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ECE LoboRacers Place 2nd at ESWEEK
January 15, 2017 - by Chuck Reuben
The ECE “LoboRacers” Team placed second in the First International F1/10 Autonomous Racing Competition that took place in Pittsburgh, PA October 1 and 2.
The race took place during Embedded Systems Week (ESWEEK) and pitted the ECE team against ASU, Temple, UPENN, and students from Zurich.
ECE Professor Rafael Fierro played the role of “Faculty Facilitator” and was able to get support from Sandia National Labs and ECE.
“Without the support from both Sandia and ECE we would not have been able to participate in this competition,” said Fierro.
Autonomous cars, or self-driving cars, are in the news lately and it is events like this one that help to teach students about microcontroller hardware, embedded C programming, analog I/O, timers, code optimization, interrupts, concurrency and embedded control networks.
“Autonomous cars are already here and soon will become part of our daily life,” continued Fierro. “They have the potential to profoundly impact our society as computers did in the past. Our students should be prepared to overcome the technological challenges of our increasingly complex society where transportation will be mostly if not all autonomous.”
“We have been working in the field of autonomous robotic systems for many years”, Fierro continued. “Branching into autonomous cars is a natural and logical next step for my group at ECE. I think our novel research contributions in robotic systems can positively impact the emergent area of autonomous cars.”
Even though the cars in this race were only 1/10th scale model and there were only five entrants, the competition was fierce, “It might be 1/10th the scale, but it's 10 times the fun!” bragged the promoters of the F1/10 race. “"if everything seems under control then you're not going fast enough.”
Indeed, the race cars were capable of reaching speeds up to 40mph which, according to a scale speed calculator, would equal 126 mph. Four students from the ECE department attended the race: Greg Brunson (EE junior) who also works at Sandia National Labs; Carolina Gomez (EE sophomore); Rebecca Kreitinger (CE sophomore) and Jonathan West (PhD student, EE) who acted as the team’s mentor.
“I was working on my PhD in the same lab so they roped me into the competition,” joked PhD Student Jonathan West.
“Greg, being a junior level student, put in a lot of hours to the project and the programming and served as our team leader,” said Gomez.
“Jonathan was definitely our mentor through the process: He helped us go in the right direction when we were lost and was an excellent chauffeur in Pittsburgh,” said Kreitinger.
The UNM ECE undergrads were the youngest people in the F1/10 race: The majority of the competitors were graduate students. And of the three women competing overall, two of them came from our department (Gomez and Kreitinger).
ECE Racing Team
The first day (Oct. 1st) was a practice day where all the teams got to try out their code on the track. The second day (Oct. 2nd) was the actual competition date with two heats.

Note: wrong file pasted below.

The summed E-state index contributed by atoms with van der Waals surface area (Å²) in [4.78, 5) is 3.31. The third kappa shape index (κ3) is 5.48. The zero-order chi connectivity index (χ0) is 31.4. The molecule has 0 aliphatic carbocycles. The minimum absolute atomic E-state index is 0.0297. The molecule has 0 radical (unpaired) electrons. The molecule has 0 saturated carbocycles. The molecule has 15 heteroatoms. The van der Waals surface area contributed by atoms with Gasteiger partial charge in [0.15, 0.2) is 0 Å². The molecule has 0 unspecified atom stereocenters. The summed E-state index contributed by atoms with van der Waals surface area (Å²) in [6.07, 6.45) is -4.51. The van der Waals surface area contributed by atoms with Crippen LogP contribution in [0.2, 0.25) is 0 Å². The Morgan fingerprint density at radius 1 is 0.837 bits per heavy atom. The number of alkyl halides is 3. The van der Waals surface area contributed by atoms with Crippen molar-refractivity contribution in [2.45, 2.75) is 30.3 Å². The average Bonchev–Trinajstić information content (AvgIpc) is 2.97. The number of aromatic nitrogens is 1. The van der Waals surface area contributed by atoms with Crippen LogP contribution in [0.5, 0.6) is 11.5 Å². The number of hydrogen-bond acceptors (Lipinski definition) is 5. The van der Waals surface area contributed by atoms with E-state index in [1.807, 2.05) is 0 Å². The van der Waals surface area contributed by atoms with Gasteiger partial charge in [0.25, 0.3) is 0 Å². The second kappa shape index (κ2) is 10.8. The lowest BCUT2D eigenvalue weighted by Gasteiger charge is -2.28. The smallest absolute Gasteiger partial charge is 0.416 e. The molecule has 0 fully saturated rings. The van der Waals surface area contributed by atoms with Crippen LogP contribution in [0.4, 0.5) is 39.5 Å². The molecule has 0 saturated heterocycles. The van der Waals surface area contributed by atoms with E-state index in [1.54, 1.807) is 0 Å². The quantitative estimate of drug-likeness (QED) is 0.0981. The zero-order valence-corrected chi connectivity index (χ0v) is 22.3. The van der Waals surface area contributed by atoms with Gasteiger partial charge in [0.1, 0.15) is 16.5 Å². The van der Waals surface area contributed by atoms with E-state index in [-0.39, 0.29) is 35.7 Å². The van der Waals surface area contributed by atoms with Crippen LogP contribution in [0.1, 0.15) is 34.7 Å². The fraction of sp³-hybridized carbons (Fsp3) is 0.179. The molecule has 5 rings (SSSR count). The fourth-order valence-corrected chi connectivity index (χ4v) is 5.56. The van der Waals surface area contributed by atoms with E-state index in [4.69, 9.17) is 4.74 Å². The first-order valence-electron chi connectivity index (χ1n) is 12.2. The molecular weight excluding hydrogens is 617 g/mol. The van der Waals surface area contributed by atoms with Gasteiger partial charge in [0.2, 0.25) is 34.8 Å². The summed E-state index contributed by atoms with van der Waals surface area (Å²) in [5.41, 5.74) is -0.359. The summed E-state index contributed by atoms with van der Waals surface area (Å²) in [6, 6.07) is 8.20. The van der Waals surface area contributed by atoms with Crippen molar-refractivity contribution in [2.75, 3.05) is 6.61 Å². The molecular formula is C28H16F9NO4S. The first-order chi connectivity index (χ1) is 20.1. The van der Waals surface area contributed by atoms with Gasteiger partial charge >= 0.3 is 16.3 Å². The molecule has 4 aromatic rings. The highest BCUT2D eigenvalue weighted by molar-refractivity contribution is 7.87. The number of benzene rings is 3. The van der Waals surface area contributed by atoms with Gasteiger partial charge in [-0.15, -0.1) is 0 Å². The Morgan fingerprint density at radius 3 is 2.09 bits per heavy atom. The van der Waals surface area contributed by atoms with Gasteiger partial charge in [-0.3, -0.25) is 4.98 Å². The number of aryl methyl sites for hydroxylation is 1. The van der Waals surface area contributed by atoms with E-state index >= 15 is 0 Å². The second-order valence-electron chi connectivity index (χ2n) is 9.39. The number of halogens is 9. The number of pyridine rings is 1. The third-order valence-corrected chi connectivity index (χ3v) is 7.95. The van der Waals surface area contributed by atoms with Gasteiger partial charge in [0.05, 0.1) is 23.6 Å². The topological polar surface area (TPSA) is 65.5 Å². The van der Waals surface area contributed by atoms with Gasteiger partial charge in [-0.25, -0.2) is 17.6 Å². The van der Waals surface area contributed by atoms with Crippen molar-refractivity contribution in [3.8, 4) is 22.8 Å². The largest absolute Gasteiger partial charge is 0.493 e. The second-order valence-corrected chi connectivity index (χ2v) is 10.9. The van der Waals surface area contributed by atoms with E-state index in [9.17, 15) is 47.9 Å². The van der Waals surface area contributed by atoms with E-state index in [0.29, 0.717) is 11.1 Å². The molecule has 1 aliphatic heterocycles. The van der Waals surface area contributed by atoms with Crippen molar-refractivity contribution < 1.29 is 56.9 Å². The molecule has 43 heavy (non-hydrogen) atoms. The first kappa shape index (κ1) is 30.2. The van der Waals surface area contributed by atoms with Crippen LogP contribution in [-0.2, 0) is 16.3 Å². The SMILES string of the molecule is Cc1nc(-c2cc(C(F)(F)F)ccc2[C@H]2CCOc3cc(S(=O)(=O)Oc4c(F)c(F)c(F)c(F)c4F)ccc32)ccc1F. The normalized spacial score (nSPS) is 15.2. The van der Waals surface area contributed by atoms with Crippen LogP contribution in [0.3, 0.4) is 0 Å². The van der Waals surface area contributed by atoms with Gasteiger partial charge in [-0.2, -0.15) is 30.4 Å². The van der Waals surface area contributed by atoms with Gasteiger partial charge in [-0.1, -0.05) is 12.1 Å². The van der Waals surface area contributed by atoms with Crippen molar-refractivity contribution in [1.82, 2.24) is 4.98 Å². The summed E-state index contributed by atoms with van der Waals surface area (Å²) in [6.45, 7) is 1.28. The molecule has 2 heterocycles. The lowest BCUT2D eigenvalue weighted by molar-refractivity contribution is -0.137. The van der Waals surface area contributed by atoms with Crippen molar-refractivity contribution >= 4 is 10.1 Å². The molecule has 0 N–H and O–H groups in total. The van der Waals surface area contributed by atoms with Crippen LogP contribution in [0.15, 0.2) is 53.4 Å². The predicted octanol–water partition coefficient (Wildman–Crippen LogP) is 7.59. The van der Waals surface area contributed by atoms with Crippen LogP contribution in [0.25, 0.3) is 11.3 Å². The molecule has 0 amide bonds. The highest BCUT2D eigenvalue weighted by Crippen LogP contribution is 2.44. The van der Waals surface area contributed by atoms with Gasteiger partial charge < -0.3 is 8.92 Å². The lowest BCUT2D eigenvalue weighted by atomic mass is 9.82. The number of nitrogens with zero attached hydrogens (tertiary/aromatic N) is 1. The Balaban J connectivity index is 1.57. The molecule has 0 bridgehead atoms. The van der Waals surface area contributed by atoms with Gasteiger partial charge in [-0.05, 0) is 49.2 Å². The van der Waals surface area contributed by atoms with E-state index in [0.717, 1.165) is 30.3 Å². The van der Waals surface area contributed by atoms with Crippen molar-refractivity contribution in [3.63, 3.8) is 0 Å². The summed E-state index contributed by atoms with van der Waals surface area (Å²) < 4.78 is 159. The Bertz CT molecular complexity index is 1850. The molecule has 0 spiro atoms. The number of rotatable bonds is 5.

The competition consisted of two heats lasting 15 and 10 minutes. During this time each group has to do as many laps as possible and the fastest time was recorded. During the first heat the LoboRacers placed third.
“We knew we had to go faster so we went to a different floor and tested our program till we could shave off a few seconds,” said Kreitinger. “When the second heat came we were able to shave off 20 seconds putting us in second, only five seconds behind first place.”
The LoboRacers placed 2nd, only behind the host team, UPENN and placed only 5 seconds slower. The goal of the competition was to create the fastest autonomous racing car.
“The only difference between our car and the others was in the software,” said Jonathan West.
“Although we developed a sophisticated mapping and path planning algorithm, our inadequate odometry sensors and limited time forced us to instead race with a much simpler, wall-following routine.
What made our car better than the others was the fact that we carefully tuned the control gains in order to maximize the speed without compromising stability. We also employed a unique state logic to detect and react to corners which allowed us to take corners at much higher speed than our competitors.”
“Our car used a wall-following program that allowed it to calculate the distance from the center of the hallway and correct accordingly,” said Brunson. “Next time around we hope to improve our odometry sensing and finish implementing mapping and localization techniques, such as Hector SLAM and AMCL. This will provide our car with information about the track layout beforehand, allowing it to drive faster and with more confidence.”
Clearly, coming in second place in the competition did not cast a shadow upon the LoboRacers.
“The overall experience was amazing,” said Kreitinger. “Everyone was there with their cars, with the same problems, the same goals, and the same passion. It was very easy to connect to someone because all you had to do was ask them about their car. Not only that, everyone was very helpful. If we needed to do a last minute change but we didn’t have all the supplies, there was always someone to help us out.”